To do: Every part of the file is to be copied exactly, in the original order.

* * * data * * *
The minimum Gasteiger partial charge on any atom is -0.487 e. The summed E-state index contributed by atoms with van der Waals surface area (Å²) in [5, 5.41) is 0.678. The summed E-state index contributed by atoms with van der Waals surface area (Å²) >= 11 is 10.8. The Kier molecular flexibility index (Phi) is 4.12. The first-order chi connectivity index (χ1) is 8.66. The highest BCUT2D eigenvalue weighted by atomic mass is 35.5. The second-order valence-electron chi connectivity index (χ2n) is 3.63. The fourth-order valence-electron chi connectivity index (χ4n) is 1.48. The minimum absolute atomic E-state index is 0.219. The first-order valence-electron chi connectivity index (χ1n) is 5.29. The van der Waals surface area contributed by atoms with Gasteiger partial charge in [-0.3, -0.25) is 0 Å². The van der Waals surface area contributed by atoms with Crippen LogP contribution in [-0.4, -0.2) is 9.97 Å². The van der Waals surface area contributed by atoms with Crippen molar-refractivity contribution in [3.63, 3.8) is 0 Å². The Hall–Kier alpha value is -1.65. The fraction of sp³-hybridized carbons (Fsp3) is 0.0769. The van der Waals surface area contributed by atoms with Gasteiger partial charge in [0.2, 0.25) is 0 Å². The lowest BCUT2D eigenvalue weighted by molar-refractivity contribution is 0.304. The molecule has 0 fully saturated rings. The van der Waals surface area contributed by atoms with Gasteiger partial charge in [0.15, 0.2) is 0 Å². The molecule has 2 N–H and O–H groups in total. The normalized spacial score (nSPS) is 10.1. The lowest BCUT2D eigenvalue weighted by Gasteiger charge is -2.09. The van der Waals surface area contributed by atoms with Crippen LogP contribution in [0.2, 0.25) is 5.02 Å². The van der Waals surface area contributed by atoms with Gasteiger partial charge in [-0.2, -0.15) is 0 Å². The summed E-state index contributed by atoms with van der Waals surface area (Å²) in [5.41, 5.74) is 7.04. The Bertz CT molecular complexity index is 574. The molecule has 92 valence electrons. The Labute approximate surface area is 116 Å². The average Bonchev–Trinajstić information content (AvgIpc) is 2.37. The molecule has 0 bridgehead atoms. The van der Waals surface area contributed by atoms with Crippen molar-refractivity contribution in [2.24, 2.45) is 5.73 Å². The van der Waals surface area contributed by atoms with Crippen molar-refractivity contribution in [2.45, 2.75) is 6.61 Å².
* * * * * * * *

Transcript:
The minimum Gasteiger partial charge on any atom is -0.487 e. The summed E-state index contributed by atoms with van der Waals surface area (Å²) in [5, 5.41) is 0.678. The summed E-state index contributed by atoms with van der Waals surface area (Å²) >= 11 is 10.8. The Kier molecular flexibility index (Phi) is 4.12. The first-order chi connectivity index (χ1) is 8.66. The highest BCUT2D eigenvalue weighted by atomic mass is 35.5. The second-order valence-electron chi connectivity index (χ2n) is 3.63. The fourth-order valence-electron chi connectivity index (χ4n) is 1.48. The minimum absolute atomic E-state index is 0.219. The first-order valence-electron chi connectivity index (χ1n) is 5.29. The van der Waals surface area contributed by atoms with Gasteiger partial charge in [-0.3, -0.25) is 0 Å². The van der Waals surface area contributed by atoms with Crippen LogP contribution in [-0.4, -0.2) is 9.97 Å². The van der Waals surface area contributed by atoms with Crippen molar-refractivity contribution in [3.63, 3.8) is 0 Å². The Hall–Kier alpha value is -1.65. The fraction of sp³-hybridized carbons (Fsp3) is 0.0769. The van der Waals surface area contributed by atoms with Gasteiger partial charge in [0.2, 0.25) is 0 Å². The lowest BCUT2D eigenvalue weighted by molar-refractivity contribution is 0.304. The molecule has 0 fully saturated rings. The van der Waals surface area contributed by atoms with Gasteiger partial charge in [0.15, 0.2) is 0 Å². The molecule has 2 N–H and O–H groups in total. The normalized spacial score (nSPS) is 10.1. The lowest BCUT2D eigenvalue weighted by Gasteiger charge is -2.09. The van der Waals surface area contributed by atoms with Crippen LogP contribution in [0.2, 0.25) is 5.02 Å². The van der Waals surface area contributed by atoms with Gasteiger partial charge in [-0.2, -0.15) is 0 Å². The summed E-state index contributed by atoms with van der Waals surface area (Å²) in [5.41, 5.74) is 7.04. The Bertz CT molecular complexity index is 574. The molecule has 92 valence electrons. The Labute approximate surface area is 116 Å². The average Bonchev–Trinajstić information content (AvgIpc) is 2.37. The molecule has 0 bridgehead atoms. The van der Waals surface area contributed by atoms with Crippen molar-refractivity contribution in [2.24, 2.45) is 5.73 Å². The van der Waals surface area contributed by atoms with Crippen molar-refractivity contribution in [2.45, 2.75) is 6.61 Å².